• In certain embodiments herein described each multidimensional genome value being numerically characterized by a value indicative of a first number being representative of a copy number (d) of the repeat region, and a second number being representative of an error number (m) of the repeat region.
  • A copy number of a repeat region is a count of the number of times pattern duplication is believed to have occurred for a given repeat region during its history. The duplication events do not need to duplicate the exact same set of nucleotides to be counted.
  • An error number of a repeat region is a count of point mutation events believed to have occurred in the repeated regions during its history. Point mutations include deletions, insertions, and substitutions of individual nucleotides.
  • A mutation profile in the sense of the disclosure is indicative of development and diversification of the genome of the individual in time. In particular, the mutation profile in the sense of the disclosure conveys the evolution history of the DNA of the individual, considering the occurrence of mutations and duplications over time as an evolutionary channel reflecting an estimation of the history of the genome.
  • In embodiments herein described a mutation profile can be used to provide a labeled human genome component, comprising at least a portion of a genome of an individual in combination with the mutation profile. At least a portion of a genome refers to any number of nucleotides of a genome, up to and including the full genome.
  • In embodiments herein described a mutation profile can be used in a method of predicting a risk of occurrence of a target condition in an individual, the target condition associated with genomic factors can be realized. The method can include: detecting, in a healthy cell of the individual, a mutation profile, the detected mutation profile indicative of development and diversification of the genome of the individual in time; and comparing the detected mutation profile with a reference mutation profile associated with the condition to provide a condition risk propensity for the individual.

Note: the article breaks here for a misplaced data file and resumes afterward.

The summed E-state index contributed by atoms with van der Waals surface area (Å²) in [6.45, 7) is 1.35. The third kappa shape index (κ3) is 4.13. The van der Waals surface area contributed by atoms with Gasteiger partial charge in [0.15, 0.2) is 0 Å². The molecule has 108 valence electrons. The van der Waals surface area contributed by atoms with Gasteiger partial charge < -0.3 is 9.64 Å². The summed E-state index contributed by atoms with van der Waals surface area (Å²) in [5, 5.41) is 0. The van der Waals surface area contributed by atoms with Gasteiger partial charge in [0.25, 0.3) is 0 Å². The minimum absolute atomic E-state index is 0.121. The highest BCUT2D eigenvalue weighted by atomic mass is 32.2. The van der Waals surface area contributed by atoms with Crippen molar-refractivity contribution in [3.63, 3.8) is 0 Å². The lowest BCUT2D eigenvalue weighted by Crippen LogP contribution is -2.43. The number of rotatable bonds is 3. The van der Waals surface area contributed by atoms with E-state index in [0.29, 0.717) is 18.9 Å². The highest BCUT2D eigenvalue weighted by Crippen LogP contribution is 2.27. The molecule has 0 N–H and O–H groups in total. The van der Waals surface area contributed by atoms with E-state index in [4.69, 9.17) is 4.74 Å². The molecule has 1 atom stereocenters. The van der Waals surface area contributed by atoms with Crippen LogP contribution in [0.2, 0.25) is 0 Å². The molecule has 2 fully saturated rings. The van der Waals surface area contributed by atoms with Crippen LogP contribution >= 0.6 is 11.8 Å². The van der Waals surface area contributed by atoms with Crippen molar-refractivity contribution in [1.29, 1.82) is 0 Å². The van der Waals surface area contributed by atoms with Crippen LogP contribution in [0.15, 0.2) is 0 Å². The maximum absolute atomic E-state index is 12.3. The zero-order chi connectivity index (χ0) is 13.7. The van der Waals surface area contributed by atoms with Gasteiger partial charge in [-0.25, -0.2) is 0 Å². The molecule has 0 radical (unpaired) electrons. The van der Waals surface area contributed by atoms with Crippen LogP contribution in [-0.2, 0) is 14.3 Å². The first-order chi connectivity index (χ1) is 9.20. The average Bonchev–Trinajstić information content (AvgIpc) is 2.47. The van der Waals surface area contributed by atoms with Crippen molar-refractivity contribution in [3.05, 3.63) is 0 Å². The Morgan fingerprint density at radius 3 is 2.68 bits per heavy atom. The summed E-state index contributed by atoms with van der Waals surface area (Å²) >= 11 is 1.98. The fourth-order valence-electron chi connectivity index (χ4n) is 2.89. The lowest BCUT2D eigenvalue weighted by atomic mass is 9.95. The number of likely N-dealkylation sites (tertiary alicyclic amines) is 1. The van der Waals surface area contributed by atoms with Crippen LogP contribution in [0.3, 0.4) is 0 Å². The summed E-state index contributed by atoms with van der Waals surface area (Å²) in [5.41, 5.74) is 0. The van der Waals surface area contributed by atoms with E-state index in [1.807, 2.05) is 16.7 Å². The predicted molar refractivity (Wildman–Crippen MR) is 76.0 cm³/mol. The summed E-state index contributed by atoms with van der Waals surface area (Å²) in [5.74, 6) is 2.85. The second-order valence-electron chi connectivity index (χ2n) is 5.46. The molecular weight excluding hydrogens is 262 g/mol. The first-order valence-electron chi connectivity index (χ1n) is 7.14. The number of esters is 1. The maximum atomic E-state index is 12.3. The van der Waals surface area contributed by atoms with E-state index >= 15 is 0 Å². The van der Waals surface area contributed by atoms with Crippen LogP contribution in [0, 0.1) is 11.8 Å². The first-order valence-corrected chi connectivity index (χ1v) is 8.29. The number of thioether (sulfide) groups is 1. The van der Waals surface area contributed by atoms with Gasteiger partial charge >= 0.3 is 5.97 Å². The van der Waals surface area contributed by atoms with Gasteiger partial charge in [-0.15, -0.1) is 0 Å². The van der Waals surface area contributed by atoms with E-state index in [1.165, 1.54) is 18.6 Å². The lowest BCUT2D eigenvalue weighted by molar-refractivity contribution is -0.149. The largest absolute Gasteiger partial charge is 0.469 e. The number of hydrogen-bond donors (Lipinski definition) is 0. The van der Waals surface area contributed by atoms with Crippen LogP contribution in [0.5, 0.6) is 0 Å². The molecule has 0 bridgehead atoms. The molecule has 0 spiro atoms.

• These mutation profiles, taken from a population of profiled individuals, can be used with machine learning to build a classifier to classify any shared phenotype of that population. In exemplary embodiments herein described cancer is as an example condition, but any other condition associated to genomic factors can be used as will be understood by a skilled person upon reading of the present disclosure. The difference would be in how far back the histories go—a condition like such as heart disease, high blood pressure, stroke, and diabetes. would have histories that could go back generations. However, many conditions, like some types of cancer, can usually be traced back within the lifetime of the individual in question.
  • Cancer is currently the leading cause of death worldwide [19]. Yet, cancer is caused by an intricate mixture of complex factors, and their inter-relations are not well understood. Traditionally, cancer is attributed to either the Environmental (E) or the Heredity (H) factors [3], but the aforementioned breakthrough in etiology of cancer [3] suggests that random mutations (R), might have a significant impact in various lethal instances of the disease (see FIG. 1). It was also demonstrated in [3] that certain cancer types (such as lung or skin) correlate well with E mutations, whereas others (such as prostate, brain, or pancreas) correlate well with R mutations.